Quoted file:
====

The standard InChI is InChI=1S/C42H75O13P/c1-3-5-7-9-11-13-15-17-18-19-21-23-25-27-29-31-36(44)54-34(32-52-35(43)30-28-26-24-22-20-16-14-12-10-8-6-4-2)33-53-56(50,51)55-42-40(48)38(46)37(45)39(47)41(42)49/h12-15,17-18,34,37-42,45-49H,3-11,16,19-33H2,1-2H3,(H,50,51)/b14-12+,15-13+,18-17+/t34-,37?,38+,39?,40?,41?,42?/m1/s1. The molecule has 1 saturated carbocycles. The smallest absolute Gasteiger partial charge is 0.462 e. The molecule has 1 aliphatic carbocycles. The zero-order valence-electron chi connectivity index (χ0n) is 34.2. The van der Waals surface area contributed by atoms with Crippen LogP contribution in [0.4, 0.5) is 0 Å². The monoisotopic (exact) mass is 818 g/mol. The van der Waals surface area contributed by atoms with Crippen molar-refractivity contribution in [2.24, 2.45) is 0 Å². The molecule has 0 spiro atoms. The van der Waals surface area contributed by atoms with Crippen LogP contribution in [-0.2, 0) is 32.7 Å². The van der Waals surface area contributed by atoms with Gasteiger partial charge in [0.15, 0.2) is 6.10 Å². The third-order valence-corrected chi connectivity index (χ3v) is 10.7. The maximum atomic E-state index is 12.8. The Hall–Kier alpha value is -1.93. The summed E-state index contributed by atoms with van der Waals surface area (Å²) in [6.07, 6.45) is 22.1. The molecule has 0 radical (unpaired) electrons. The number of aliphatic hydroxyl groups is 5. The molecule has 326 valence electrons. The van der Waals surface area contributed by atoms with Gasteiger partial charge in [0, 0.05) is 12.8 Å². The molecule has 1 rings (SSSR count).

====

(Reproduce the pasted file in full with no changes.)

The standard InChI is InChI=1S/C42H75O13P/c1-3-5-7-9-11-13-15-17-18-19-21-23-25-27-29-31-36(44)54-34(32-52-35(43)30-28-26-24-22-20-16-14-12-10-8-6-4-2)33-53-56(50,51)55-42-40(48)38(46)37(45)39(47)41(42)49/h12-15,17-18,34,37-42,45-49H,3-11,16,19-33H2,1-2H3,(H,50,51)/b14-12+,15-13+,18-17+/t34-,37?,38+,39?,40?,41?,42?/m1/s1. The molecule has 1 saturated carbocycles. The smallest absolute Gasteiger partial charge is 0.462 e. The molecule has 1 aliphatic carbocycles. The zero-order valence-electron chi connectivity index (χ0n) is 34.2. The van der Waals surface area contributed by atoms with Crippen LogP contribution in [0.4, 0.5) is 0 Å². The monoisotopic (exact) mass is 818 g/mol. The van der Waals surface area contributed by atoms with Crippen molar-refractivity contribution in [2.24, 2.45) is 0 Å². The molecule has 0 spiro atoms. The van der Waals surface area contributed by atoms with Crippen LogP contribution in [-0.2, 0) is 32.7 Å². The van der Waals surface area contributed by atoms with Gasteiger partial charge in [0.15, 0.2) is 6.10 Å². The third-order valence-corrected chi connectivity index (χ3v) is 10.7. The maximum atomic E-state index is 12.8. The Hall–Kier alpha value is -1.93. The summed E-state index contributed by atoms with van der Waals surface area (Å²) in [6.07, 6.45) is 22.1. The molecule has 0 radical (unpaired) electrons. The number of aliphatic hydroxyl groups is 5. The molecule has 326 valence electrons. The van der Waals surface area contributed by atoms with Gasteiger partial charge in [0, 0.05) is 12.8 Å². The molecule has 1 rings (SSSR count).